Let’s take a little tour of the Escoffier Museum. You may not have heard of Monsieur Escoffier but you don’t have to be a foodie to have heard of Peach Melba, possibly one of the most famous desserts in the world. Now you might have already guessed that Escoffier has something to do with this delicious dish and you’d be right.
Auguste Escoffier is the creator of the Pêche Melba, the father of modern French cuisine and one of the most influential chefs of all time. The Escoffier Museum of Culinary Art, le Musée Escoffier de l’Art Culinaire is the childhood home of the great chef and it just happens to be 10 minutes down the road from Lou Messugo.
Where is the Escoffier Museum?
The Escoffier Museum is a 4 story townhouse on a narrow, gently sloping pedestrian street in the picturesque old village of Villeneuve-Loubet – a “low” hill village a couple of kilometres inland from the modern part of Villeneuve-Loubet on the coast.
This is the house where Escoffier was born in 1846 and it celebrated its 50th anniversary as a museum on 2nd May 2016 (the very day I started my museum series, pity I didn’t know as it would have been an auspicious choice for a first visit!)
Who is Escoffier?
Escoffier is considered possibly the most important French chef, certainly of the 19th and early 20th century, as much for his culinary creations as for the developments he made in restaurant kitchens.
He reorganised staff introducing discipline to the kitchen. Escoffier brought in modern equipment and developed menus elevating the status of a cook to that of a respected profession.
He published a major work entitled Le Guide Culinaire which is still used as a cookbook and for reference today, and many of his innovations are also still highly respected not only in France but across the world.
Escoffier’s illustrious career included time at the Savoy Hotel in London, The Paris Ritz, the Carlton in London and finally the London Ritz. In 1893 during his time at the Savoy he created the Pêche Melba in honour of the Australian soprano Dame Nellie Melba. Another of his very famous creations was the poire belle-Hélène.
Working at these top hotels Escoffier cooked for high society including royalty and he became known as “the king of chefs, the chef of kings”. He was the first ever chef to receive the Légion d’honneur.
The Escoffier Museum
The museum, which is the only museum solely dedicated to culinary art in France, has recently been renovated and despite being small and very traditional is pleasantly designed, well laid out and well-lit (no hands-on interactive displays here!)
Each room (on different levels) showcases various historical exhibits relating to French cuisine and of course to Escoffier’s life and works. The room set up as his study is the actual room of his birth and nowadays contains his desk.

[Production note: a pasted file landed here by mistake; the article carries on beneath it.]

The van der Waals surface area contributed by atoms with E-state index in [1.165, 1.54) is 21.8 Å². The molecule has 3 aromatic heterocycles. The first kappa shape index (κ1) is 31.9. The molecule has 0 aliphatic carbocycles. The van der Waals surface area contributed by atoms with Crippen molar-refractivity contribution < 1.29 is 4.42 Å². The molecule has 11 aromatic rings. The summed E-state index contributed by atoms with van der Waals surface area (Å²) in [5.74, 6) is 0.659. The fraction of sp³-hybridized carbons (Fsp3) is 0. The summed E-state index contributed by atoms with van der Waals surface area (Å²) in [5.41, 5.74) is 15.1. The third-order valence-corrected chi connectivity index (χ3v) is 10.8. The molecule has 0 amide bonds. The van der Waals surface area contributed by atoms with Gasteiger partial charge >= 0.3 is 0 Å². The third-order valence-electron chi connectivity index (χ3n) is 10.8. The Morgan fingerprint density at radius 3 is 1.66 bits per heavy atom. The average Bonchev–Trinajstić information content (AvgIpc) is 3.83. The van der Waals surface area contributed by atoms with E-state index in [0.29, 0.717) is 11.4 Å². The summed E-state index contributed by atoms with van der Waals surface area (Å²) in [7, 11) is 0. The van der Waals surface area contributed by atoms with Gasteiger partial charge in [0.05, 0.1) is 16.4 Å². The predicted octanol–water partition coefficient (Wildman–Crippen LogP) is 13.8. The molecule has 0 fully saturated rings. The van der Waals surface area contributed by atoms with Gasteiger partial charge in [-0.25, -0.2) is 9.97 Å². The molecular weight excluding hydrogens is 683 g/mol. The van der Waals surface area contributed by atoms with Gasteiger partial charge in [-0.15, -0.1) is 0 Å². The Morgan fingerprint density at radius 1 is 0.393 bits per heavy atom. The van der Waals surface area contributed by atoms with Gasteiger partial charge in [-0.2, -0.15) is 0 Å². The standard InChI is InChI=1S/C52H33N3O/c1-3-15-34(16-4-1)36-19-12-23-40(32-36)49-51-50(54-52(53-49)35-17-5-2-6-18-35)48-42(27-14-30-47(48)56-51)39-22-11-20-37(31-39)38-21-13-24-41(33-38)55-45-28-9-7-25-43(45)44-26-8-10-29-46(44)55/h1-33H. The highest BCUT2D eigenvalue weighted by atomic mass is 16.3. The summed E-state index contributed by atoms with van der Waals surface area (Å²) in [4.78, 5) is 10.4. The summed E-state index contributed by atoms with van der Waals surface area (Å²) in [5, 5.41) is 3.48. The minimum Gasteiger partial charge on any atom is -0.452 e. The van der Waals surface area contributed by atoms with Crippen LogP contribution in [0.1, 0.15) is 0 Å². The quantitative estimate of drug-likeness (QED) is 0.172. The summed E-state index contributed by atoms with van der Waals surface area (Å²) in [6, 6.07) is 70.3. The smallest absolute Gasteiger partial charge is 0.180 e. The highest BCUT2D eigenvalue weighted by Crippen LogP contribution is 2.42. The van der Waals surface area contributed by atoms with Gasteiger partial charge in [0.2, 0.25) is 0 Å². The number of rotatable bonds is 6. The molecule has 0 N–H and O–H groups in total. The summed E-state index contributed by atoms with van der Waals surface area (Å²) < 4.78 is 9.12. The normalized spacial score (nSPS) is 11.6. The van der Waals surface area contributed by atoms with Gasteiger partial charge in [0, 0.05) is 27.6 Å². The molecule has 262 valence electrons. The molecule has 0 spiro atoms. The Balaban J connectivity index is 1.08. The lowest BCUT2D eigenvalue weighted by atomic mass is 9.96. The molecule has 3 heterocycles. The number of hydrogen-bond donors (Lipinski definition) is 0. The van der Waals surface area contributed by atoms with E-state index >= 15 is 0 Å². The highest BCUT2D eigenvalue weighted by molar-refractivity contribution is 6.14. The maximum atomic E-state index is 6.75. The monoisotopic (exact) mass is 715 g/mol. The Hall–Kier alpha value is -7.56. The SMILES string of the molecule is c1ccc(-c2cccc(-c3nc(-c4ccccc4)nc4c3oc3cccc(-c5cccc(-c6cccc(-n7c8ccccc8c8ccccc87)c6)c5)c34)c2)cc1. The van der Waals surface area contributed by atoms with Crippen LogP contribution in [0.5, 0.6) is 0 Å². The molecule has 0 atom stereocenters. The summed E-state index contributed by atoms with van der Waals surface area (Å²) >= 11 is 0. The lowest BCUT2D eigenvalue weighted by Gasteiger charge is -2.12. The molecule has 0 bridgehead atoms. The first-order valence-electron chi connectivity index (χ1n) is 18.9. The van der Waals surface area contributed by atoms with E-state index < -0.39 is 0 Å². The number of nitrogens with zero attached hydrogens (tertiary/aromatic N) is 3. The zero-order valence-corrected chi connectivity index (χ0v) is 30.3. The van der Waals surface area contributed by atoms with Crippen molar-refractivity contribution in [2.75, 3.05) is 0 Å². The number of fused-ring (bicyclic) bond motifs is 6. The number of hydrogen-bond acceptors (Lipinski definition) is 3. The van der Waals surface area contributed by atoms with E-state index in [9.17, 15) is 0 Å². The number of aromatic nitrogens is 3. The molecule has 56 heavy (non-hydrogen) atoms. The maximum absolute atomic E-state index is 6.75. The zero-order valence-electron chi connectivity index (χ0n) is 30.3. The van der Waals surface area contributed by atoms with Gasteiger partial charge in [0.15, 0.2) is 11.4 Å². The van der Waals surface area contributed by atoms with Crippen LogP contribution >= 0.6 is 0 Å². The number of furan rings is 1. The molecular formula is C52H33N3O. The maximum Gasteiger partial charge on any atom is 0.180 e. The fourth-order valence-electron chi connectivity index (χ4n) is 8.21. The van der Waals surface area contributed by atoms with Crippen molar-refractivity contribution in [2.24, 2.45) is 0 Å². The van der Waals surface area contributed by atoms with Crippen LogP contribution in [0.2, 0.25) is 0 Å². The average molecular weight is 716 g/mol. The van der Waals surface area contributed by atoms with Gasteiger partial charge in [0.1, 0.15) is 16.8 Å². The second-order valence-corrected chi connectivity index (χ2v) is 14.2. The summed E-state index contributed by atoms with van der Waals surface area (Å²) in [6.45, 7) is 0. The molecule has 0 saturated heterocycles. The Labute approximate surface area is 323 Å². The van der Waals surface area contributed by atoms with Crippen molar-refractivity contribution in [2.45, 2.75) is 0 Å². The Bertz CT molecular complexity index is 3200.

Among the many items on display in the rooms set up as kitchens, I particularly enjoyed a beautiful traditional pottery service for bouillabaisse and had a chuckle over some pressure cookers (as a pressure cooker was only thing JF wanted on our wedding list, they have personal and almost romantic connotations for me, yes really!)
There are explanations in English for most things in the museum though a knowledge of French will definitely help you get the most out of your visit.
After the areas displaying kitchen items you walk through a sliding glass door into a refrigerated room full of chocolate and sugar sculptures (including the oldest sugar sculpture in the world, of a locomotive). The smell is heavenly (don’t go if you’re dieting or trying to stay off chocolate!)
All the creations are made by local pâtisserie chefs who can be seen in a giant photo recreating the Last Supper of Christ on one end wall.
The top floor of the museum is dedicated to menus: menus from banquets for Queen Elizabeth, other royals, film stars and high society, and from luxury hotels and ocean liners.
It’s fascinating to read about the extravagant dishes produced over the years for the rich and famous and how even menus for British royalty visiting New Zealand in the 1950s were written in French.
Is the Escoffier Museum for everyone?
The Escoffier museum is great for anyone with an interest in gastronomy and/or French cuisine, aspiring cooks, professional chefs and foodies, but I’d say it’s also of value for those interested in social history.
It makes a delightful little visit out of the sun or rain for an hour or so (it doesn’t take long to see everything). However, I wouldn’t recommend it for young children. Though there is a small area where they can play educational games relating to food (all in French) this museum cannot be described as interactive and child-friendly.